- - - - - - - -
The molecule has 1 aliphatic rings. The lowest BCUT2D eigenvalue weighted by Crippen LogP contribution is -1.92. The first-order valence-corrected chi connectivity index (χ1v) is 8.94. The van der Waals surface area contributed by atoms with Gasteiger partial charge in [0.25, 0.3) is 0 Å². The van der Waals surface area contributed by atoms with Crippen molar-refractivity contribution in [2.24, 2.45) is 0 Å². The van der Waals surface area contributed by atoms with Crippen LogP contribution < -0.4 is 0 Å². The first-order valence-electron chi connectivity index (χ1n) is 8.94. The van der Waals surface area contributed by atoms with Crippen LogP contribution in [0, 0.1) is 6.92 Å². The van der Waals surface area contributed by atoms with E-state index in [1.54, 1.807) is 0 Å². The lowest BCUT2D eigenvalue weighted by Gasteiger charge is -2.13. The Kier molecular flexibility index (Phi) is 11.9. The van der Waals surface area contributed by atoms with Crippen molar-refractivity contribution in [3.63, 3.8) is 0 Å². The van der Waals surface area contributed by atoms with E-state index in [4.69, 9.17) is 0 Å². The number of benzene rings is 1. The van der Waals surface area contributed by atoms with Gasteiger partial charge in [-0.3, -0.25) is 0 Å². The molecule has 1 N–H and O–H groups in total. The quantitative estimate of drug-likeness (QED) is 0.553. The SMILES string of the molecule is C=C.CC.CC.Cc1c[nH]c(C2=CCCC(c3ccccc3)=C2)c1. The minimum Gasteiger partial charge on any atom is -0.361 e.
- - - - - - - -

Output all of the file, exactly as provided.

The molecule has 1 aliphatic rings. The lowest BCUT2D eigenvalue weighted by Crippen LogP contribution is -1.92. The first-order valence-corrected chi connectivity index (χ1v) is 8.94. The van der Waals surface area contributed by atoms with Gasteiger partial charge in [0.25, 0.3) is 0 Å². The van der Waals surface area contributed by atoms with Crippen molar-refractivity contribution in [2.24, 2.45) is 0 Å². The van der Waals surface area contributed by atoms with Crippen LogP contribution < -0.4 is 0 Å². The first-order valence-electron chi connectivity index (χ1n) is 8.94. The van der Waals surface area contributed by atoms with Crippen LogP contribution in [0, 0.1) is 6.92 Å². The van der Waals surface area contributed by atoms with E-state index in [1.54, 1.807) is 0 Å². The lowest BCUT2D eigenvalue weighted by Gasteiger charge is -2.13. The Kier molecular flexibility index (Phi) is 11.9. The van der Waals surface area contributed by atoms with Crippen molar-refractivity contribution in [3.63, 3.8) is 0 Å². The van der Waals surface area contributed by atoms with E-state index in [4.69, 9.17) is 0 Å². The number of benzene rings is 1. The van der Waals surface area contributed by atoms with Gasteiger partial charge in [-0.3, -0.25) is 0 Å². The molecule has 1 N–H and O–H groups in total. The quantitative estimate of drug-likeness (QED) is 0.553. The SMILES string of the molecule is C=C.CC.CC.Cc1c[nH]c(C2=CCCC(c3ccccc3)=C2)c1. The minimum Gasteiger partial charge on any atom is -0.361 e.